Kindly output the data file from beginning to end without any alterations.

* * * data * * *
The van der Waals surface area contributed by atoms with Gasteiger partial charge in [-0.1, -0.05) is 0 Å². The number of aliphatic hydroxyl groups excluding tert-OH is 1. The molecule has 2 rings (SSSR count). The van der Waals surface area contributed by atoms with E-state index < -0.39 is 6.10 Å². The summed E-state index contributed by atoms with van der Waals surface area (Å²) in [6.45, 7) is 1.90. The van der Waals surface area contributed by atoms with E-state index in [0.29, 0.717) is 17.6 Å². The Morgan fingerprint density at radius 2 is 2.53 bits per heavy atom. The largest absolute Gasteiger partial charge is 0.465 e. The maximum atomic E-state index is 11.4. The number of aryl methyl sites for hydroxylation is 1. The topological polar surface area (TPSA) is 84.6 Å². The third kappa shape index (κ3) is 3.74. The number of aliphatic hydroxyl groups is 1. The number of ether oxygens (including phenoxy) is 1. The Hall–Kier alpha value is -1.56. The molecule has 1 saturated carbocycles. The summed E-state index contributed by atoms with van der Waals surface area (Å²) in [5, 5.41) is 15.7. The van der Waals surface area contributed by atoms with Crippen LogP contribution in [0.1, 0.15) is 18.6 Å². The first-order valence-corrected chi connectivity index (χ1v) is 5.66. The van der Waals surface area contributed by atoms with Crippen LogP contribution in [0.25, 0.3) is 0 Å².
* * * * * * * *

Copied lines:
The van der Waals surface area contributed by atoms with Gasteiger partial charge in [-0.1, -0.05) is 0 Å². The number of aliphatic hydroxyl groups excluding tert-OH is 1. The molecule has 2 rings (SSSR count). The van der Waals surface area contributed by atoms with E-state index < -0.39 is 6.10 Å². The summed E-state index contributed by atoms with van der Waals surface area (Å²) in [6.45, 7) is 1.90. The van der Waals surface area contributed by atoms with E-state index in [0.29, 0.717) is 17.6 Å². The Morgan fingerprint density at radius 2 is 2.53 bits per heavy atom. The largest absolute Gasteiger partial charge is 0.465 e. The maximum atomic E-state index is 11.4. The number of aryl methyl sites for hydroxylation is 1. The topological polar surface area (TPSA) is 84.6 Å². The third kappa shape index (κ3) is 3.74. The number of aliphatic hydroxyl groups is 1. The number of ether oxygens (including phenoxy) is 1. The Hall–Kier alpha value is -1.56. The molecule has 1 saturated carbocycles. The summed E-state index contributed by atoms with van der Waals surface area (Å²) in [5, 5.41) is 15.7. The van der Waals surface area contributed by atoms with Crippen LogP contribution in [0.1, 0.15) is 18.6 Å². The first-order valence-corrected chi connectivity index (χ1v) is 5.66. The van der Waals surface area contributed by atoms with Crippen LogP contribution in [0.25, 0.3) is 0 Å².